13. The apparatus of claim 11 wherein the primary mirror has an aperture for transmission of radiation reflected from the secondary mirror.
14. The apparatus of claim 6 wherein the primary mirror has an aperture for transmission of radiation reflected from the secondary mirror.
Description
CROSS REFERENCE TO RELATED APPLICATIONS

Reference should be made to our copending applications entitled "Field Curvature Control" and "Optical System Having A Dual Field of View" which are filed on even date herewith and which are assigned to the same assignee as the present application.

BACKGROUND OF THE INVENTION

It is particularly important in gimbal-mounted infrared sensor systems typical of, for example, missile born sensors that the system be extremely compact. In addition, it is important in such infrared systems to avoid field flatteners or separate lenses placed near the image for controlling field curvature; the infrared detector sees itself in any such lens and causes a cold spot in the system output because the detector area is cold. In addition, it is important that the system have a weight distribution providing a relatively small moment of inertia to minimize power requirements for rotating the system by the gimbals.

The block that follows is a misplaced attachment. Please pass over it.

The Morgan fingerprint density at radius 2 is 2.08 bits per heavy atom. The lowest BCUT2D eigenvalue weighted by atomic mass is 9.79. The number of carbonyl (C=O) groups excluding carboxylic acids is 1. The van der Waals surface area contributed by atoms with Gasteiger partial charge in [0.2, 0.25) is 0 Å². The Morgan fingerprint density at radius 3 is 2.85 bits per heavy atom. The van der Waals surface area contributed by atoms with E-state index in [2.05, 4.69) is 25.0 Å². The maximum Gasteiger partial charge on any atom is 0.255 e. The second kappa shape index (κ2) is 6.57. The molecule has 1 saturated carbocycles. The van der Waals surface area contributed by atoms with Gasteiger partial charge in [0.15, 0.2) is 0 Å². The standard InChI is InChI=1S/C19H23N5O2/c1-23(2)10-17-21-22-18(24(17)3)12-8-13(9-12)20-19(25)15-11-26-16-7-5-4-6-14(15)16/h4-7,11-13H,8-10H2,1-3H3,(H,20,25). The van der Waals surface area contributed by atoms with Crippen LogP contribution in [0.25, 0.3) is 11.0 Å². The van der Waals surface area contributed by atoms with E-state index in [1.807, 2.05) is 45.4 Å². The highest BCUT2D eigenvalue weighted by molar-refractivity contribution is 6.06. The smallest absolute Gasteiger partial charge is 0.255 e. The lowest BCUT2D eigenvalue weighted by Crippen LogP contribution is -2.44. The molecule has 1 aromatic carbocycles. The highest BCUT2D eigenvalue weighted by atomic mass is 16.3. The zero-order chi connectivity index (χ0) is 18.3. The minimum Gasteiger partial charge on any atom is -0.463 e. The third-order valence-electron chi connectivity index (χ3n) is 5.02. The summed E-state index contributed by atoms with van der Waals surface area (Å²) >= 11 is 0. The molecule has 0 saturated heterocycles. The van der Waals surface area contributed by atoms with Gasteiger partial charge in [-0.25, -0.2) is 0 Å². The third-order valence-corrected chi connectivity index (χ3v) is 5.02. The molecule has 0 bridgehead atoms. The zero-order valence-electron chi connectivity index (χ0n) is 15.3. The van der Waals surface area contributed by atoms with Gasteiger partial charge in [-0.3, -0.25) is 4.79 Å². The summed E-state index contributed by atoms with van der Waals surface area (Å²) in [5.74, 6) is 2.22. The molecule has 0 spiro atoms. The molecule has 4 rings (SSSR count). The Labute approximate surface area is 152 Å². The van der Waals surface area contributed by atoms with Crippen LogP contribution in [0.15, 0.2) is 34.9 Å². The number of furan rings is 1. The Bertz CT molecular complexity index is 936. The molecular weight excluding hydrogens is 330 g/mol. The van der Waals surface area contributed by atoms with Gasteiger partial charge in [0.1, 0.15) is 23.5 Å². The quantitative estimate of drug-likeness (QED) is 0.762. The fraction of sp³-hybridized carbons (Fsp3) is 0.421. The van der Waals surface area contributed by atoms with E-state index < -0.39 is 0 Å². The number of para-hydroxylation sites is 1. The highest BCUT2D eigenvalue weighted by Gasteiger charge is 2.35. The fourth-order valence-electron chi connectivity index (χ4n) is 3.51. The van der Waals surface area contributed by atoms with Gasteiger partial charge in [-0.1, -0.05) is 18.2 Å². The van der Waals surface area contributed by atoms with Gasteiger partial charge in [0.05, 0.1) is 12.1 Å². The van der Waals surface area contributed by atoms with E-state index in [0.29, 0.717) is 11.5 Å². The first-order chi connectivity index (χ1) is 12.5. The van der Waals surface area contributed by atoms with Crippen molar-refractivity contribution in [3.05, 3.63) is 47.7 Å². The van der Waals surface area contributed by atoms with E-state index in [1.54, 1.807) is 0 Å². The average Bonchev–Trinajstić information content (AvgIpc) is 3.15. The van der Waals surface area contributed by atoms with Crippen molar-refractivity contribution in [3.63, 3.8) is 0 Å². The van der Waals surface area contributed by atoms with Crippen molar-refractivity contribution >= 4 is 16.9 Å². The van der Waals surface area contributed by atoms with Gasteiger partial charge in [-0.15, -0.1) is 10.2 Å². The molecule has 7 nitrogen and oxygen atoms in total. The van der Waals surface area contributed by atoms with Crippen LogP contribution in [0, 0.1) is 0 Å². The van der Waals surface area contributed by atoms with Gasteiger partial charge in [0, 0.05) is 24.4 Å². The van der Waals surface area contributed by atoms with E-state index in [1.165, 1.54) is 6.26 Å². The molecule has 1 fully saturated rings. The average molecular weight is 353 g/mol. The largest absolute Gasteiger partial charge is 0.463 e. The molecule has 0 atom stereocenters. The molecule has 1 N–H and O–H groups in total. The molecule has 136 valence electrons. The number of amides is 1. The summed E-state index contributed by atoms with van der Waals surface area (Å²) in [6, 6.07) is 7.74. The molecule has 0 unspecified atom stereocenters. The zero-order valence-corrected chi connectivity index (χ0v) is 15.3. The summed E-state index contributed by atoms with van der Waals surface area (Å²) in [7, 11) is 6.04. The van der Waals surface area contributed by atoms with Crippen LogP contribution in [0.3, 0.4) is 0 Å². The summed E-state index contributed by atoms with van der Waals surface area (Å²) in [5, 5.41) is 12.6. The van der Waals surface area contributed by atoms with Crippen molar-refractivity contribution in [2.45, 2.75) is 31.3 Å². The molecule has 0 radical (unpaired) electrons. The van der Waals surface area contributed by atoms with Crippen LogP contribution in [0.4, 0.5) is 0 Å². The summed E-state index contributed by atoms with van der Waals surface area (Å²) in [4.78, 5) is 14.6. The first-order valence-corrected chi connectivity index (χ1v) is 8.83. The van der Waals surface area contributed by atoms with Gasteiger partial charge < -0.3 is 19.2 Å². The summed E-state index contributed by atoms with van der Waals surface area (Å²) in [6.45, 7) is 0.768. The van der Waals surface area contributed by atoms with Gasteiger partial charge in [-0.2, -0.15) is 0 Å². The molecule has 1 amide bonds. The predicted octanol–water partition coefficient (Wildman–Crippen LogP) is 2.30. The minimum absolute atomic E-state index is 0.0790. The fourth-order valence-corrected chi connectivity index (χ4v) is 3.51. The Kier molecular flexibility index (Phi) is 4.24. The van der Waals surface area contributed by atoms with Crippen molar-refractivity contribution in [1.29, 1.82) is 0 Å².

These requirements have been found to be particularly well satisfied by a concave primary mirror and a convex secondary mirror comprising a configuration often referred to as a cassegrainian arrangement. (The precise definition of a Cassegrain system is one where the primary mirror is specifically a parabola and the secondary mirror a hyperbola. However, systems comprising a concave primary mirror and a convex secondary mirror are now often referred to as cassegrainian systems without particular reference to the particular geometry of the mirors.) Two-mirror arrangements of this kind offer the maximum ratio of focal length to system length.

The compactness of such a configuration is improved as the primary mirror focal length is shortened requiring, as a consequence, a related decrease in the focal length of the secondary mirror. As this design feature is extended, such a system normally shows an increasing amount of field curvature arising from the disparity in the magnitude of radii of the primary and secondary mirrors.